Then it tells me I eat too much saturated fat. I eat chicken breast almost every day, maybe 1 oz of cheese a day and no other dairy, lean beef about twice a week and lots of olive oil, and maybe 1 serving of ham or sausage a week (and I mean literally one serving, as in one sausage, in pasta sauce). That’s too much saturated fat? Seriously?

Also why does it tell me that I could be getting more fiber even though I already get tons? “Eat more grains”. Um…I eat some form of high fiber grains at each meal – unless I’m calculating the serving sizes wrong it just wants me to eat bigger portions? Basically I eat brown rice or occasionally brown pasta with lunch and dinner, and sometimes some sort of sandwich with whole grain bread as a snack. Plus a small portion of whatever I had for dinner the night before as breakfast (I don’t like most Western breakfast foods, other than oatmeal).I’m confused – how in the hell could I be getting MORE grains? Also why doesn’t it let you indicate that you’re consuming whole grains rather than the processed white versions? Makes a big difference nutritionally, that.

The one piece of nutritional advice that they’re totally right about is that I don’t get enough calcium. I’m not sure how I could get enough, though, since I’m lactose intolerant and hate the taste of milk. Suggestions?

But my favorite part was the section covering exercise. I get at least 30 minutes cardio a day, plus strength training 6 days a week, but apparently that’s not enough! Oh no, I get a little blurb about increasing my cardio plus a helpful hint to increase the number of different types of cardio I do. Not that it gave me the option of indicating the ones I already do, I guess it’s just assuming that 30 minutes a day = only one type of exercise? Not quite sure WHY it would assume that…And then a little blurb about flexibility training, which is pretty damn lulzy for someone who used to be a competitive gymnast.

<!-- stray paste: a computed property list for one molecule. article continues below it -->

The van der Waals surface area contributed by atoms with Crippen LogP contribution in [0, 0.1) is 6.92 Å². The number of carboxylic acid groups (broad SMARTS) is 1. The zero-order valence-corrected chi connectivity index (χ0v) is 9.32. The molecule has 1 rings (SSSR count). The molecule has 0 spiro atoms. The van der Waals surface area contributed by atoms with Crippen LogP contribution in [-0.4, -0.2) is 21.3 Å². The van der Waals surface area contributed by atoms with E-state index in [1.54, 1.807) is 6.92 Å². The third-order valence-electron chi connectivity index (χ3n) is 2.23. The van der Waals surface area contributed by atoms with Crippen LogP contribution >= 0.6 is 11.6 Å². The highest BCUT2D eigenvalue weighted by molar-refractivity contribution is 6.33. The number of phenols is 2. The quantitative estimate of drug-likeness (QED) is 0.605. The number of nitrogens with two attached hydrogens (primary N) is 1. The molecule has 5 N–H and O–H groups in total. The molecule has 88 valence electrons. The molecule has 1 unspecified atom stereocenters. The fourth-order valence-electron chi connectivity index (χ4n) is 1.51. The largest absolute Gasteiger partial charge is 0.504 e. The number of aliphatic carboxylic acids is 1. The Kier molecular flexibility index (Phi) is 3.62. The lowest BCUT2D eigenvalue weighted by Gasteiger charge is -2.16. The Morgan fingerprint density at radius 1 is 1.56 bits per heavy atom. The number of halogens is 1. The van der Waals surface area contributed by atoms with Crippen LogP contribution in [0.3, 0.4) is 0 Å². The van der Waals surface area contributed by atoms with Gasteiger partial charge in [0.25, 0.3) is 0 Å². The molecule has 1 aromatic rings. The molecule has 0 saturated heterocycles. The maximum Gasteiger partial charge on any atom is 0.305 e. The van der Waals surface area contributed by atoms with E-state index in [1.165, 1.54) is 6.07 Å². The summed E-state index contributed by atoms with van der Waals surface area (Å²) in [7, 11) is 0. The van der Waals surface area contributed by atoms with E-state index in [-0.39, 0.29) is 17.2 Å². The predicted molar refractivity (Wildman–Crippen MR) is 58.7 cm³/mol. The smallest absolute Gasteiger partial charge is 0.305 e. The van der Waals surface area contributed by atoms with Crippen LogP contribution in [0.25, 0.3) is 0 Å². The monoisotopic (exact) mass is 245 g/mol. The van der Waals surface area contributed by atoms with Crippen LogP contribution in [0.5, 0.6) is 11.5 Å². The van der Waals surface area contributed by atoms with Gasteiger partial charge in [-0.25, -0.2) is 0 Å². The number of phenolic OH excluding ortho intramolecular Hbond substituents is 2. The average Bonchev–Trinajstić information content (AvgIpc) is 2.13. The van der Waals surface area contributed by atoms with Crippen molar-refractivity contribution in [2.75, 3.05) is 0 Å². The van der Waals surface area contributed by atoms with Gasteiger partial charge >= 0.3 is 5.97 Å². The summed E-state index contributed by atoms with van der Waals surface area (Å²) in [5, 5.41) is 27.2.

So yeah, overall I think this thing is a useful tool but it could do with being a bit more precise and expanding the range of options you can choose from. Especially the food section – people, there are veggies other than peas, cabbage and cauliflower! No, seriously! And some of us eat legumes every day, not just “at least once a week”!

Pop quiz – do people really think that healthy adults under say 50 need to be constantly monitoring their blood pressure and cholesterol even if they have absolutely no indicators for developing high blood pressure or high cholesterol? Do other people constantly track this? Because from my POV, well, it’s been low every time it’s been tested and nothing about my health or lifestyle seems to have changed, so…